A Kansas City Council committee directed City Manager Troy Schulte Monday to renegotiate an agreement with Power & Light developer Cordish to require that 15 percent of the company’s future downtown apartment projects include affordable housing.
A resolution, sponsored by Councilwomen Alissia Canady and Katheryn Shields, also asked that at least 15 percent of the 600 luxury apartments in two existing Cordish buildings, One Light and Two Light, be set aside as they become available for residents who make no more than the city’s median annual income.
The measure, approved on a 3-0 vote by the ethics and legal review committee, (Chairman Dan Fowler, Councilman Kevin McManus and Canady) asks Schulte to report back to the panel in 30 days.
The committee’s action reflects the council’s misgivings about a 2004 agreement with Cordish that provides a rich package of subsidies for apartment high-rises, starting with the successful One Light and Two Light. These incentives included city-financed construction of parking garages.
The city’s total investment to date in the apartment projects is estimated at $57 million, according to Canady. The agreement was good for 99 years.
When Cordish announced plans earlier this year for Three Light, to be built at Truman Road and Grand Boulevard, city officials expected provisions for a third garage, at a cost of $17.5 million, to sail through the council.
But the city attorney’s office told council members they are under no legal obligation to build the garage because money had not been appropriated as part of the agreement.
Canady and Shields contend that dramatic changes in the downtown housing market and the success of One Light and Two Light make the 2004 deal unsustainable.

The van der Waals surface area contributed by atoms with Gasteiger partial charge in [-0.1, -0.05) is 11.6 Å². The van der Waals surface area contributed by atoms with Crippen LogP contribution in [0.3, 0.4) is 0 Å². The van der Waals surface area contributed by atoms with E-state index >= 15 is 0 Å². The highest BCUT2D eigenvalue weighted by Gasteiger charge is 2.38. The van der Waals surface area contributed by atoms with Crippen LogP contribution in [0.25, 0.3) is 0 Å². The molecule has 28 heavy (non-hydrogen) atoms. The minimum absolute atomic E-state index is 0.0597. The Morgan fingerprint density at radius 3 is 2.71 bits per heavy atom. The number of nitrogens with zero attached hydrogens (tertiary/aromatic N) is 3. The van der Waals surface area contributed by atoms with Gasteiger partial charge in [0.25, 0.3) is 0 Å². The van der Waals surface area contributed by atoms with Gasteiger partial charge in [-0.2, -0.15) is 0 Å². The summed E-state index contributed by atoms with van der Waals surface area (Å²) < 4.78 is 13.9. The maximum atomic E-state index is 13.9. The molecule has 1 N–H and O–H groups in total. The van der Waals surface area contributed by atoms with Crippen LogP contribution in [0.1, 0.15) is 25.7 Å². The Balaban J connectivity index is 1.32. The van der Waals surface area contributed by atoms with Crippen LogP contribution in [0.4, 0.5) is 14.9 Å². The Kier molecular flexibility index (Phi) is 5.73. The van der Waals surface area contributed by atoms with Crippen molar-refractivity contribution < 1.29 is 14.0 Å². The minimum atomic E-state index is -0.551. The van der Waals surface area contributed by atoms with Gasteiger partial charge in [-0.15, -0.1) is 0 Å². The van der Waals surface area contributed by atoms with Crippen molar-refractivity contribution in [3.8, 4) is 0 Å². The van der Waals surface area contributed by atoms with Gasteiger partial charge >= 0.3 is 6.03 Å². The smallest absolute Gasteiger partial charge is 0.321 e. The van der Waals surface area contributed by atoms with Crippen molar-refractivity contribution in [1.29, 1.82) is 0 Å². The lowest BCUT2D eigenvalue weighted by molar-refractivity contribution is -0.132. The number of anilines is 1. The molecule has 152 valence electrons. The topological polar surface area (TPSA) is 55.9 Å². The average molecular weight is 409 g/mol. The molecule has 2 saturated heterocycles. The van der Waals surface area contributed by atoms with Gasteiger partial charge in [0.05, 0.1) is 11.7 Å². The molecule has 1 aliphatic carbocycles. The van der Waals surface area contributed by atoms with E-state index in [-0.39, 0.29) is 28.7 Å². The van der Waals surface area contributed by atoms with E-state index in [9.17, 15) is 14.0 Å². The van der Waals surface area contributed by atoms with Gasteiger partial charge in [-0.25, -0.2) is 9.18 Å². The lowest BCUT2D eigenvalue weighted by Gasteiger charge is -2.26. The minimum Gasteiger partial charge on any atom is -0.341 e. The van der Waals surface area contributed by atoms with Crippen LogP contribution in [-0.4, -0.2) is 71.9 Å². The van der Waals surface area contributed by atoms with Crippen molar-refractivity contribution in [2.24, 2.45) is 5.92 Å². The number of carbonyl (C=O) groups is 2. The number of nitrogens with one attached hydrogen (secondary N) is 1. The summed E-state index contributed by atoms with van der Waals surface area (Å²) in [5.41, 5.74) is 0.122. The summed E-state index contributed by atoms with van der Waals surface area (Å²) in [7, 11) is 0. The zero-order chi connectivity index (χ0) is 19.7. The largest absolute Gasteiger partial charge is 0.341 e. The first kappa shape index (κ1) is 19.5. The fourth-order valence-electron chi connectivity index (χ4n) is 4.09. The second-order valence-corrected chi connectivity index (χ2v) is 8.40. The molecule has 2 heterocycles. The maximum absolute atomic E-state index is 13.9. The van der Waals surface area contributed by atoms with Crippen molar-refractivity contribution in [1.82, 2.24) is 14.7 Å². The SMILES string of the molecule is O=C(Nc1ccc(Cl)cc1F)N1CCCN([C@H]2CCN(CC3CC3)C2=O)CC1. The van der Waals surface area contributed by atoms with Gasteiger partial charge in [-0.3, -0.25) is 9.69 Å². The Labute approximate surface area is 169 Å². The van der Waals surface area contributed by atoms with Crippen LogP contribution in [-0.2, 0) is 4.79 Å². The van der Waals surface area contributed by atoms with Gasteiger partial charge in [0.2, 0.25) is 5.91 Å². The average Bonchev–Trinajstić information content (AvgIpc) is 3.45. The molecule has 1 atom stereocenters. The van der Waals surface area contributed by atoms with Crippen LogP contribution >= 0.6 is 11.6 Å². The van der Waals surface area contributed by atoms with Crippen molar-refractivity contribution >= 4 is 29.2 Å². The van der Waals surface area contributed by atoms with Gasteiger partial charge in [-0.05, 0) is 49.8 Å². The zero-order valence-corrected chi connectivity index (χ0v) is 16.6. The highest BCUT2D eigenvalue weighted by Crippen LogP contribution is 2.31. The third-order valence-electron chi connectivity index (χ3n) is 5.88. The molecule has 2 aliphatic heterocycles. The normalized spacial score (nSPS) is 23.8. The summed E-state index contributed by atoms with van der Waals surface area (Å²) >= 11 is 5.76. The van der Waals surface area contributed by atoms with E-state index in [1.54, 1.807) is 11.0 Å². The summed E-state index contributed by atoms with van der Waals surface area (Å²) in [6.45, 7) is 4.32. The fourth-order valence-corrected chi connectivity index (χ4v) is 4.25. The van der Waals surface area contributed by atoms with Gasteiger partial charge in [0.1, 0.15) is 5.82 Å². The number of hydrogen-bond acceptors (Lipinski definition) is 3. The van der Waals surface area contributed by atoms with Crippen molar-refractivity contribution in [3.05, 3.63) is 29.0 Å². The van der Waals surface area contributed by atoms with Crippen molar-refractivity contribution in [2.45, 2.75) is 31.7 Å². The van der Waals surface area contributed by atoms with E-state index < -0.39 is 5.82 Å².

“The landscape has changed over the last 14 years,” said Canady, who cited unmet needs in many city departments, including a police request for an additional thirteen additional 911 call takers. Any future dealings with Cordish has to include more upside for city government, she said.
Mayor Sly James, who serves on the committee, said that seeking to retroactively amend agreements undermines the city’s credibility as a business partner.
“This is bad for the city,’ said James. He left the hearing before the vote was taken.
Monday’s measure, which replaces an earlier and more general resolution filed by Canady and Shields, does not take the $17.5 parking garage off the table. Canady said she considered it part of negotiations over the next month.
The revised resolution also makes city investment in construction of Four Light, if there is one, contingent on converting the Cordish-owned Midland Office Building at 13th and Baltimore into affordable apartments. Four Light would also have to meet the 15 percent affordability threshold.
Cordish representatives did not attend the committee meeting. Schulte said company representatives canceled when they learned that at least a portion of the session would be held in public.
Power & Light District executive director Nick Benjamin did not return an e-mailed request for comment.